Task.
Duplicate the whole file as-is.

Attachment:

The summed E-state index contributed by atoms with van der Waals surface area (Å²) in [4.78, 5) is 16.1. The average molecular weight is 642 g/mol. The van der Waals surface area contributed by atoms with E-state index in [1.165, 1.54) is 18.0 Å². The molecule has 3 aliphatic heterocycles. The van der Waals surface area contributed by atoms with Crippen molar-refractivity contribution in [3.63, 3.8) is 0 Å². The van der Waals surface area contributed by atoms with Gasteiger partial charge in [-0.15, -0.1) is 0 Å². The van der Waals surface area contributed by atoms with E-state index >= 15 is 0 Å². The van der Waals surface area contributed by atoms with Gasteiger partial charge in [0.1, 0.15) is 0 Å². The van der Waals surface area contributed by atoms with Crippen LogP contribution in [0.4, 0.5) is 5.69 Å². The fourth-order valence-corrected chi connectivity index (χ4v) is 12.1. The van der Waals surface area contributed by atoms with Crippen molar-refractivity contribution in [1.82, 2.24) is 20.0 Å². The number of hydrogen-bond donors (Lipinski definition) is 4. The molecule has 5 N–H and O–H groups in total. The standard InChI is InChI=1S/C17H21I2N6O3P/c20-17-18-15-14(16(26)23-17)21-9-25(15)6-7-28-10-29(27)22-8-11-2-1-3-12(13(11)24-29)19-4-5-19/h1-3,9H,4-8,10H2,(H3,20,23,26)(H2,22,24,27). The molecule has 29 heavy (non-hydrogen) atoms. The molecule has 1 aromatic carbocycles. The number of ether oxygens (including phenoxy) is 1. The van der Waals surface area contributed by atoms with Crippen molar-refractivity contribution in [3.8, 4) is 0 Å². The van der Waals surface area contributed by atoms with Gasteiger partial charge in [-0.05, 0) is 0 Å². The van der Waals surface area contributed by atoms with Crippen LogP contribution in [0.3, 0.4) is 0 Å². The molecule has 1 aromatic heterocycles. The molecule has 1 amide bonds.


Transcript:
The summed E-state index contributed by atoms with van der Waals surface area (Å²) in [4.78, 5) is 16.1. The average molecular weight is 642 g/mol. The van der Waals surface area contributed by atoms with E-state index in [1.165, 1.54) is 18.0 Å². The molecule has 3 aliphatic heterocycles. The van der Waals surface area contributed by atoms with Crippen molar-refractivity contribution in [3.63, 3.8) is 0 Å². The van der Waals surface area contributed by atoms with Gasteiger partial charge in [-0.15, -0.1) is 0 Å². The van der Waals surface area contributed by atoms with E-state index >= 15 is 0 Å². The van der Waals surface area contributed by atoms with Gasteiger partial charge in [0.1, 0.15) is 0 Å². The van der Waals surface area contributed by atoms with Crippen LogP contribution in [0.4, 0.5) is 5.69 Å². The fourth-order valence-corrected chi connectivity index (χ4v) is 12.1. The van der Waals surface area contributed by atoms with Crippen molar-refractivity contribution in [1.82, 2.24) is 20.0 Å². The number of hydrogen-bond donors (Lipinski definition) is 4. The molecule has 5 N–H and O–H groups in total. The standard InChI is InChI=1S/C17H21I2N6O3P/c20-17-18-15-14(16(26)23-17)21-9-25(15)6-7-28-10-29(27)22-8-11-2-1-3-12(13(11)24-29)19-4-5-19/h1-3,9H,4-8,10H2,(H3,20,23,26)(H2,22,24,27). The molecule has 29 heavy (non-hydrogen) atoms. The molecule has 1 aromatic carbocycles. The number of ether oxygens (including phenoxy) is 1. The van der Waals surface area contributed by atoms with Crippen molar-refractivity contribution in [3.8, 4) is 0 Å². The van der Waals surface area contributed by atoms with Gasteiger partial charge in [-0.05, 0) is 0 Å². The van der Waals surface area contributed by atoms with Crippen LogP contribution in [0.3, 0.4) is 0 Å². The molecule has 1 aromatic heterocycles. The molecule has 1 amide bonds.